At The Picture Show
Through the looking glass
Kiefer Sutherland fights nonsensical otherworldly forces in half-hearted 'Mirrors'
20th Century Fox
Director: Alexandre Aja
Screenplay: Alexandre Aja and Gregory Levasseur, based on a 2003 script by
Starring: Kiefer Sutherland, Paula Patton, Cameron Boyce, Erica Gluck, Amy
Smart, Jason Flemyng and Josh Cole
Rated R / 1 hour, 50 minutes
(out of four)
Alright, listen. If there's a condemned building housing evil spirits that lurk inside
of mirrors, Jack Bauer is going to find out about it. If the mirrors hold a secret to
the mysteries of an unsolved crime, Jack Bauer is going to get to the bottom of it.
If you stand in his way, he's going to threaten you with his firearm until you
understand just how serious he is. If you kill someone he loves, that's just going to
make him angrier. If you are concealing crucial information from him, he'll beat it
out of you.
You can't be so glib, Evil Mirrors. You can't mess
with this guy. He's Jack Bauer, and he's never going to stop. He's a machine.
In Mirrors, Jack Bauer plays Ben Carson, recovering alcoholic and loving father of
two, who is on temporary leave from the police force after accidentally killing a
fellow cop. He takes a job as a security guard at the dilapidated Mayflower
building, which used to be a ritzy department store . . . after, of course, it was a
But things seem a little off from the moment he starts his new job. He starts to see
things inside the immaculately clean mirrors. Ghastly images. Distorted reflections.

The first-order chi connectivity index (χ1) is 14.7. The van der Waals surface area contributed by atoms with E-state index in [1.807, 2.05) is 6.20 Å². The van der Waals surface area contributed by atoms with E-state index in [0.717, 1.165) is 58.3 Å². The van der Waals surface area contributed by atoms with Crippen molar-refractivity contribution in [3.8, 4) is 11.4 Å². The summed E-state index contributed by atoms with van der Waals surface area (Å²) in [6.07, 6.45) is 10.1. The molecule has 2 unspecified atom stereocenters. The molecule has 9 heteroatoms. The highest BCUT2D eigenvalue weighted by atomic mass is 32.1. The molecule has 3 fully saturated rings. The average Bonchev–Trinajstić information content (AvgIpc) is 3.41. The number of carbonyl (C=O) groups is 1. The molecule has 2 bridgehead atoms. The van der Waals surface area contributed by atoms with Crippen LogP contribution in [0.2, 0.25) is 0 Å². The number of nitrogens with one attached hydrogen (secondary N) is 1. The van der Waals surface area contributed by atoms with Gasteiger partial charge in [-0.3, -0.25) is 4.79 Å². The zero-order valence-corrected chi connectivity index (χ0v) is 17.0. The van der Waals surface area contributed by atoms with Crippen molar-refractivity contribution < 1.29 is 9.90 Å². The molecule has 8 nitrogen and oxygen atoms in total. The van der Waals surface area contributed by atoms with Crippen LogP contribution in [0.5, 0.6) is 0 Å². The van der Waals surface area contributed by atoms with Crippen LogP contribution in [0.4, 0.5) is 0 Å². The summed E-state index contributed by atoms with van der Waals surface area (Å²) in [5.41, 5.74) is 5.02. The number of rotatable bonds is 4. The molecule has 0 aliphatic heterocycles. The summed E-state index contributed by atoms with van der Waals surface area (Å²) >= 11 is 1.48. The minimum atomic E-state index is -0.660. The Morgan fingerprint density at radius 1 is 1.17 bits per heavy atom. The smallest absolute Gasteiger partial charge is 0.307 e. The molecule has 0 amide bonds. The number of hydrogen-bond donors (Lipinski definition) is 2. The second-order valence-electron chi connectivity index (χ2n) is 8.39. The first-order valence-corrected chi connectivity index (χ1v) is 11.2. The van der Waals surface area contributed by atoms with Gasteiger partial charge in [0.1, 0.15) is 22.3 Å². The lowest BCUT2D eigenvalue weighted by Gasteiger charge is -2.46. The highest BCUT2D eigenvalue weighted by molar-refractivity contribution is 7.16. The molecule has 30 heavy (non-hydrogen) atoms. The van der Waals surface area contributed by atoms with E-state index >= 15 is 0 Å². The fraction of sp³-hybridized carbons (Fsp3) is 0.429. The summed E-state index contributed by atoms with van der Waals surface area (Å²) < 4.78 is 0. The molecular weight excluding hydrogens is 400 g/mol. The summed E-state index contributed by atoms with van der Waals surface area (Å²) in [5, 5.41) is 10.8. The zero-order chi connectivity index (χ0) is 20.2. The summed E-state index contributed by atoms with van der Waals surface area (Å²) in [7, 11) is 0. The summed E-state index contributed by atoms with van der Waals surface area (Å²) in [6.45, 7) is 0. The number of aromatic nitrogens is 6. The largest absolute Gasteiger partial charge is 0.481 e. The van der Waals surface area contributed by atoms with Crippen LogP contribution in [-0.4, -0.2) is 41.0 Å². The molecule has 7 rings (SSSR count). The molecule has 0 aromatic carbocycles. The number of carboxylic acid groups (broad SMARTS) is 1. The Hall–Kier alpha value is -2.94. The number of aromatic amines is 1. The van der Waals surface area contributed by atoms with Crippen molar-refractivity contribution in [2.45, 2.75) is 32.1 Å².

They're so powerful, in fact, that he can see, hear and even feel what's going on
inside the mirrors, even if it isn't really happening on the other side. The previous
night watchman turns up dead, having slashed his own throat with a piece of . . .
get ready for this . . . a piece of broken glass from a mirror!
Whatever paranormal forces are at work inside these mirrors, Ben becomes
obsessed with these spirits and all their ghoulish desires, and driven to discover the
I know what you're thinking: This sounds like a crappy American remake of an
Asian movie, right?
Sir or madam, you are correct.
Like The Ring, Dark Water and others, Mirrors takes
a silly concept and turns it into a glorified procedural, with the A-list star as one-man (or woman) detective. No one believes Ben, of course. After all, he's an
alcoholic. It's probably just the booze talking! Mirrors killing people? You're
The film is most reminiscent of movies like The Shining and The Amityville
Horror, with its basic plot and suggestions of a cyclical supernatural effect that has
existed long before our protagonist got there, and perhaps will exist long after.
Naturally, just at the point when Ben is trying to patch things up with Amy (Paula
Patton), he becomes obsessed with the mirrors and his seemingly insane behavior
undoes all that progress.
I suppose it's not a terrible idea for a horror movie, but director Alexandre Aja
doesn't trust his audience enough to let the movie work psychologically or
emotionally. When Ben is just starting to realize that something is going on in the
mirrors, Aja insists on showing us what's really there, then what's in the reflection,
then what's really there, then what's in the reflection again. Just to make sure we
get that we're seeing two different images.
Well, we get it. Such an obvious visual storytelling device not only undermines the
intelligence of the main character, but takes away any possibility of uncertainty or
ambiguity that might have made Ben's own experience more taut. If you create an
atmosphere of fear and paranoia through what Ben sees, what he doesn't see, and
what he thinks he sees, you can build genuine terror.
Instead, Aja rejects the power of suggestion. No, he's
going to show us everything if it takes every second of his two-hour runtime to do
And when that doesn't get the job done, he's going to abandon the psychological
nature of the set-up, turn his main character into the main character from 24 and
turn the mirrors into an arbitrary killing machine with increasingly sophisticated
intelligence. By that point, any novelty the film may have been going for has been
long since trashed. After all, Jack Bauer has a case to crack.
Read more by Chris Bellamy